Clearly, U of L is spending more than other top programs. But against the backdrop of Cincinnati, which has spent $97 million of university money on athletics the last four years, or Connecticut, which has spent $109.4 million in university money and student fees, or Houston’s $99 million, or South Florida’s $84 million, or Memphis’ $74.8 million, or Central Florida’s $97.3 million (or North Carolina’s 36.4 million and Virginia’s $53.6 million), Louisville’s $33.2 million doesn’t quite pack the same punch.

Now some might say, and I would agree, Louisville is not UConn. It is not Cincinnati. It might not have suffered the financial blow that those schools did had it been left out of conference realignment.

It’s worth examining why that is the case. U of L’s athletic revenue grew to $77 million (even if you subtract student fees and university subsidy) even before it reached a major conference because Jurich navigated it into that position.

Nobody would be comparing U of L to the other Top 24 revenue programs in the nation had Jurich not gotten the department to that point, largely through suite revenue at the KFC Yum! Center and suite revenue from a new seating section at the football stadium. Of course, many people blame Jurich for the financial predicament that the arena is in. The fact is, Jurich did what he was supposed to do. He advocated for the university. If you’re going to blame him for a one-sided deal where the city is concerned, he has to get credit for the deal on behalf of his own department and university.

So, if all of this is true, then why does Jurich find himself under fire? There are legitimate reasons.

One of Jurich’s problems is that he didn’t pivot when U of L entered the ACC. Athletics needed to, at that point, worry less about its own expansion and more about its own image. It should’ve given up the student athletic fee. It should’ve weaned itself of dependence on university money – even though university leadership itself could’ve stopped the flow of money to athletics at any time, and could easily have abolished the student athletic fee (in 2017, Lousiville returned the rough equivalent of the fee, $2 million, back to the university). It should’ve willingly and quickly kicked a portion of the KFC Yum! Center money back to the arena authority instead of doing it kicking and screaming (it might have done this, had there not been such a rush to blame the problem on Jurich – who wanted a Fairgrounds arena instead of a downtown arena to begin with).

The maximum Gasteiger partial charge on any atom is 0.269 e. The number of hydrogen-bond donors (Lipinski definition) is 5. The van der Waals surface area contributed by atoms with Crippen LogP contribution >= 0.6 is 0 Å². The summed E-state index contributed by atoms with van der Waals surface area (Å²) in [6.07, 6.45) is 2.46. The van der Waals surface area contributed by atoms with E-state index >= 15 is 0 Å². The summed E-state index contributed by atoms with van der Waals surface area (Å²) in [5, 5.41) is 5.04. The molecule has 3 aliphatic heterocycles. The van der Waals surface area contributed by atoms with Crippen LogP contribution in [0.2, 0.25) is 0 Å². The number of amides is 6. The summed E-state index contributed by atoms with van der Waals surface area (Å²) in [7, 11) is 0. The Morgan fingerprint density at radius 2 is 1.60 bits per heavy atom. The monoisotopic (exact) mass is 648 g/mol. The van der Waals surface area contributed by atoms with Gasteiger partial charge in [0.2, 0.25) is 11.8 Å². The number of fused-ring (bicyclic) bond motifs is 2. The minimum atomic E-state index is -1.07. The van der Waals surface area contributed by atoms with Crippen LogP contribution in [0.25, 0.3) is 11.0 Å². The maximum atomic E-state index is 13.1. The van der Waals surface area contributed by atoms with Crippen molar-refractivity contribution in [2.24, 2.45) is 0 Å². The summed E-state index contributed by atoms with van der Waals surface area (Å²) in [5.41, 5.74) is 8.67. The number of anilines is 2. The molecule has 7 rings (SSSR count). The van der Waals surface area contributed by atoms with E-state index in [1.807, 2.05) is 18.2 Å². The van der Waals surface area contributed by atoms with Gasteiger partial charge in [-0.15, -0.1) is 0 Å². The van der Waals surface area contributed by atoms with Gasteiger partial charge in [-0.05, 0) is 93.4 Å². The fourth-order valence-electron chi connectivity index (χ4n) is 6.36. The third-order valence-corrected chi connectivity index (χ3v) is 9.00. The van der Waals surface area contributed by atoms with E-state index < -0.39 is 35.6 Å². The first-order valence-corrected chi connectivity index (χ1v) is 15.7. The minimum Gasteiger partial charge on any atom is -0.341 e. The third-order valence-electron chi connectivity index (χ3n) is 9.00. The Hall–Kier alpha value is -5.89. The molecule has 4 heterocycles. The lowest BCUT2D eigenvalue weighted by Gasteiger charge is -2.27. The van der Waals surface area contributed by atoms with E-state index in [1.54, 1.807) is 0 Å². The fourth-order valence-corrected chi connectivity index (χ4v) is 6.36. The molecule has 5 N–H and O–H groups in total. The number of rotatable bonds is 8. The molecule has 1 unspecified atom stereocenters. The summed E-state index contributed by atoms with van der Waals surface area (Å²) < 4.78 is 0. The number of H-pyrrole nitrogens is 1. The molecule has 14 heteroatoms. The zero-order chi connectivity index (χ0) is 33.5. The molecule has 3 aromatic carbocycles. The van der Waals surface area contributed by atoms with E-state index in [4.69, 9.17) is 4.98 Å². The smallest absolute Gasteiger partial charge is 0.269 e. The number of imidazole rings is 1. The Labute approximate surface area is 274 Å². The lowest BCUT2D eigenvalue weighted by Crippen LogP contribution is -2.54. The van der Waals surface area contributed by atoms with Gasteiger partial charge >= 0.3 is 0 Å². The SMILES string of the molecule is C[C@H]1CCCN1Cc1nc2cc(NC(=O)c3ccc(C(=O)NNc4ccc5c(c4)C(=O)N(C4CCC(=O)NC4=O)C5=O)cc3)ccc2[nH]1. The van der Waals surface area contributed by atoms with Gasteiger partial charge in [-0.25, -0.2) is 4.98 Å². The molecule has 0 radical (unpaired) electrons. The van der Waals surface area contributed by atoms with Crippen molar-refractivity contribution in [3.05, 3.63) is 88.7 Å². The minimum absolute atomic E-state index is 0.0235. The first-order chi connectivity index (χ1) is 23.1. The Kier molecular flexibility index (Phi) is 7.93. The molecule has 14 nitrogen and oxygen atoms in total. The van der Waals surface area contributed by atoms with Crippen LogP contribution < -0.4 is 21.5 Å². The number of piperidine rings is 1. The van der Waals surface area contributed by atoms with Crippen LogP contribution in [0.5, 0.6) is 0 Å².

None of those pivots was made. In fact, athletics appeared to become more petty and insulated, even as it continued to receive university and student money. A certain tone-deafness began to be on display on Floyd Street, amid the perception that the department could do whatever it wanted.

Which brings us to Jurich’s salary. All. That. Money. Admirably, the newspaper was able to dig through the stack of Jurich contracts and addendums and letters to determine that over the past seven years Jurich was paid about $19.3 million, or $2.76 million per year.

The biggest chunk came this year, when an annuity was paid to him that made this year’s salary $5.3 million, a number that raised everyone’s eyebrows, especially when the newspaper drew the comparison that it was more than “four academic departments.” But of that large total, $3.4 million was part of an annuity that went into Jurich’s contract in 2004 and was earned over 12 years. He got the payout in 2016, but it was a long time coming. To compare Jurich’s 2016 income to a single year’s spending on academic departments when more than half of it was earned over the course of a dozen years is a neat piece of showmanship, but not the most straightforward presentation.

Now, let’s do an exercise. If you had gone to UConn in 2010 and told them, Jurich will be your athletic director for $20 million over the next seven years, and get you into the ACC, do you think they’d have taken the deal?